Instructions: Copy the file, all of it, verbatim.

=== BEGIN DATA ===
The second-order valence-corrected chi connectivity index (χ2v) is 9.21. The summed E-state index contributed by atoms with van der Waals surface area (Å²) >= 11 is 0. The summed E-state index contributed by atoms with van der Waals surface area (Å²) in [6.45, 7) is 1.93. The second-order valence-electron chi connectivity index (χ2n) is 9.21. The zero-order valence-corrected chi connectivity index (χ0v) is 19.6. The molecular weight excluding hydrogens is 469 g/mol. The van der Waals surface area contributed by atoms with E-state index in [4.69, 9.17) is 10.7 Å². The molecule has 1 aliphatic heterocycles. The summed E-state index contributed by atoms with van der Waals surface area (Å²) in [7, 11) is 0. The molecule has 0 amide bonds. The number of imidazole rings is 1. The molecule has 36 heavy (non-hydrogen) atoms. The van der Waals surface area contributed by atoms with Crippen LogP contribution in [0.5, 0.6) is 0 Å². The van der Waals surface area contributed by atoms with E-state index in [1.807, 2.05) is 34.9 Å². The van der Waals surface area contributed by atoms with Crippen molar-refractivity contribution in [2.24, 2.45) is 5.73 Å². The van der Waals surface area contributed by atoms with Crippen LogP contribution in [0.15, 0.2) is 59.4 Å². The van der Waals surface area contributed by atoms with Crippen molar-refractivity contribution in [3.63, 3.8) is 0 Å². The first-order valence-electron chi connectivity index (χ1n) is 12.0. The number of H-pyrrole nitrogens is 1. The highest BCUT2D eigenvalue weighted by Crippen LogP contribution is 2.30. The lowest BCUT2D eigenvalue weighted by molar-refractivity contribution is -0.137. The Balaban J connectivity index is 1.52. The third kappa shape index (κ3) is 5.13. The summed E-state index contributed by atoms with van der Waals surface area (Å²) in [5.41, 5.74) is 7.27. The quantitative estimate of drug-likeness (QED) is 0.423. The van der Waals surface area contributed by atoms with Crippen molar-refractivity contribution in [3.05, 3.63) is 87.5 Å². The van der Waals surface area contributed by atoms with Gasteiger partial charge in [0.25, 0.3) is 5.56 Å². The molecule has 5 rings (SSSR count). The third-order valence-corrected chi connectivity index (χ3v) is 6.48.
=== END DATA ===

The second-order valence-corrected chi connectivity index (χ2v) is 9.21. The summed E-state index contributed by atoms with van der Waals surface area (Å²) >= 11 is 0. The summed E-state index contributed by atoms with van der Waals surface area (Å²) in [6.45, 7) is 1.93. The second-order valence-electron chi connectivity index (χ2n) is 9.21. The zero-order valence-corrected chi connectivity index (χ0v) is 19.6. The molecular weight excluding hydrogens is 469 g/mol. The van der Waals surface area contributed by atoms with E-state index in [4.69, 9.17) is 10.7 Å². The molecule has 1 aliphatic heterocycles. The summed E-state index contributed by atoms with van der Waals surface area (Å²) in [7, 11) is 0. The molecule has 0 amide bonds. The number of imidazole rings is 1. The molecule has 36 heavy (non-hydrogen) atoms. The van der Waals surface area contributed by atoms with Crippen LogP contribution in [0.5, 0.6) is 0 Å². The van der Waals surface area contributed by atoms with E-state index in [1.807, 2.05) is 34.9 Å². The van der Waals surface area contributed by atoms with Crippen molar-refractivity contribution in [2.24, 2.45) is 5.73 Å². The van der Waals surface area contributed by atoms with Crippen LogP contribution in [0.15, 0.2) is 59.4 Å². The van der Waals surface area contributed by atoms with Crippen molar-refractivity contribution in [3.63, 3.8) is 0 Å². The first-order valence-electron chi connectivity index (χ1n) is 12.0. The number of H-pyrrole nitrogens is 1. The highest BCUT2D eigenvalue weighted by Crippen LogP contribution is 2.30. The lowest BCUT2D eigenvalue weighted by molar-refractivity contribution is -0.137. The Balaban J connectivity index is 1.52. The third kappa shape index (κ3) is 5.13. The summed E-state index contributed by atoms with van der Waals surface area (Å²) in [5.41, 5.74) is 7.27. The quantitative estimate of drug-likeness (QED) is 0.423. The van der Waals surface area contributed by atoms with Crippen molar-refractivity contribution in [3.05, 3.63) is 87.5 Å². The van der Waals surface area contributed by atoms with Gasteiger partial charge in [0.25, 0.3) is 5.56 Å². The molecule has 5 rings (SSSR count). The third-order valence-corrected chi connectivity index (χ3v) is 6.48.